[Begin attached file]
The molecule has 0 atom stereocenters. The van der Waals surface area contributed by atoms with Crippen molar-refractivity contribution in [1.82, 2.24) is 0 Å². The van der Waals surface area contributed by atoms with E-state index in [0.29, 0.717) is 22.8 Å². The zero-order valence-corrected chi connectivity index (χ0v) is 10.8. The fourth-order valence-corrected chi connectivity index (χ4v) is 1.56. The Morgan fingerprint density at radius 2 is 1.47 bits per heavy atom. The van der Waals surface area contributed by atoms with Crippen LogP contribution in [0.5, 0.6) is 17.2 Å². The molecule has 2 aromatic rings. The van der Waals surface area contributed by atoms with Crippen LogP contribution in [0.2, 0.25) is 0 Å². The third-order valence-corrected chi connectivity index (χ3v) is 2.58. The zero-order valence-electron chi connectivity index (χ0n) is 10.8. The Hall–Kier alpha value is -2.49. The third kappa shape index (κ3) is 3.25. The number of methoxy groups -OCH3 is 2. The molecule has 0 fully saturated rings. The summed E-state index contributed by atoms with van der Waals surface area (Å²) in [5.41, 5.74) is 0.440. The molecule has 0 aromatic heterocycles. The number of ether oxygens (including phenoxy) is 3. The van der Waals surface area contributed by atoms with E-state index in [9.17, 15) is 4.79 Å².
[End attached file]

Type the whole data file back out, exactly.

The molecule has 0 atom stereocenters. The van der Waals surface area contributed by atoms with Crippen molar-refractivity contribution in [1.82, 2.24) is 0 Å². The van der Waals surface area contributed by atoms with E-state index in [0.29, 0.717) is 22.8 Å². The zero-order valence-corrected chi connectivity index (χ0v) is 10.8. The fourth-order valence-corrected chi connectivity index (χ4v) is 1.56. The Morgan fingerprint density at radius 2 is 1.47 bits per heavy atom. The van der Waals surface area contributed by atoms with Crippen LogP contribution in [0.5, 0.6) is 17.2 Å². The molecule has 2 aromatic rings. The van der Waals surface area contributed by atoms with Crippen LogP contribution in [0.2, 0.25) is 0 Å². The third-order valence-corrected chi connectivity index (χ3v) is 2.58. The zero-order valence-electron chi connectivity index (χ0n) is 10.8. The Hall–Kier alpha value is -2.49. The third kappa shape index (κ3) is 3.25. The number of methoxy groups -OCH3 is 2. The molecule has 0 fully saturated rings. The summed E-state index contributed by atoms with van der Waals surface area (Å²) in [5.41, 5.74) is 0.440. The molecule has 0 aromatic heterocycles. The number of ether oxygens (including phenoxy) is 3. The van der Waals surface area contributed by atoms with E-state index in [9.17, 15) is 4.79 Å².